The Ad server 100A may support at least the following functions: Uploading dynamic Ads 119 and rich media from advertisers, product vendors, and/or service vendors; tracking Ads 119 according to differing business rules 117; targeting Ads 119 to different users of PCD video games; tuning and optimizing Ads 119 based on results; and reporting the advertising data (i.e. CPI, CPM, CPC, etc.) described above.

The Ad server 100A in combination with the graphics driver 107 and with the Ad rules 117B may also implement Ad-frequency capping so users only see messages a limited amount of time within the PCD video game. The Ad server 100A working with the graphics driver 107 may also limit Ads 119 by setting a frequency cap on money-spending provided by an advertiser. The Ad server 100A may also sequence Ads 119 through the graphics driver 107 and with the Ad rules 117B so users see messages in a specific order (known to one of ordinary skill in the art as surround sessions).

The Ad server 100A working with the graphics driver 107 and the Ad rules 117B may also exclude competition so users of the PCD video game do not see competitors' Ads directly next to one another. The Ad server 100A may display dynamic Ads 119 within a video game so an advertiser may own one-hundred percent of the inventory (products and/or services) in a single scene within the PCD video game (known to one of ordinary skill in the art as “Roadblocks”).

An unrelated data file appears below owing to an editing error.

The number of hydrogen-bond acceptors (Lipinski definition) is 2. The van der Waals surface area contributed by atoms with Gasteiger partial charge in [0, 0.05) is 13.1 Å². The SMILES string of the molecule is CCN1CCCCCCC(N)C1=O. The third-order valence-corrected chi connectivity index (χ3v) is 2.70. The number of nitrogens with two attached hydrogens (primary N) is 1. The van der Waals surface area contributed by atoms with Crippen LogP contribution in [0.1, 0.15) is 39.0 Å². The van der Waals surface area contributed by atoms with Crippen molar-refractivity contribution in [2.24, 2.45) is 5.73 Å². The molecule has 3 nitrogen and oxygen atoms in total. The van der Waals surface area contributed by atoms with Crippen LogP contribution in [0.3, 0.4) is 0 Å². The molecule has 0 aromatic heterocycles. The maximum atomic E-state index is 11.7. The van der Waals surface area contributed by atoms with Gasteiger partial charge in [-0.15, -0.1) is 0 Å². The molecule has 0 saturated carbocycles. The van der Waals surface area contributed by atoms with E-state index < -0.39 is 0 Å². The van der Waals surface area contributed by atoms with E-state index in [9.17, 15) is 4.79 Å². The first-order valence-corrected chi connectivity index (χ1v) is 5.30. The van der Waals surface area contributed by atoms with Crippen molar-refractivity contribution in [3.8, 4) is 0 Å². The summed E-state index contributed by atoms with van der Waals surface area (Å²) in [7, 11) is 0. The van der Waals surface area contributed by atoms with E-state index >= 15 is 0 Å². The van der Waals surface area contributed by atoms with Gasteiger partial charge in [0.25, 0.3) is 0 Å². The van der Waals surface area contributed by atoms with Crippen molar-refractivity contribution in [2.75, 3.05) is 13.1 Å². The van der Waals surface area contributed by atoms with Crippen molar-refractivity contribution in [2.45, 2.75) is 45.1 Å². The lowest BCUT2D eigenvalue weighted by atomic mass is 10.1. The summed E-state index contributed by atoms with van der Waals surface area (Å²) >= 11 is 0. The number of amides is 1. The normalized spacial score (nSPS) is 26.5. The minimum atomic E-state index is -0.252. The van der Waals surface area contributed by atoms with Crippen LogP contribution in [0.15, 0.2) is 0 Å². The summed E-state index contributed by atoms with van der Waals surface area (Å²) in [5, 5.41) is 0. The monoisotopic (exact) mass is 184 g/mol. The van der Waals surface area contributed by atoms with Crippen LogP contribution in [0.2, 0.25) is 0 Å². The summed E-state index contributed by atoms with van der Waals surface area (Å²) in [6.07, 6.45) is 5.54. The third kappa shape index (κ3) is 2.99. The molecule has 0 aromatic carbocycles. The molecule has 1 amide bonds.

The Ad server 100A working with the graphics driver 107 and through the Ad rules 117B of the PCD 100B may target Ads 119 to users based on their previous behavior (behavioral marketing or behavioral targeting) relative to actions taken during a PCD video game. This may include behavioral targeting. Behavioral target marketing may include using a profile of prior behavior on the part of the PCD video game viewer to determine which Ad 119 to show during a subsequent iteration of the PCD video game. For example, car Ads may be displayed during the PCD video game to a viewer that was known to have visited car websites based on Ads 119 that were clicked-on or clicked-through in a previous “play” of the PCD video game.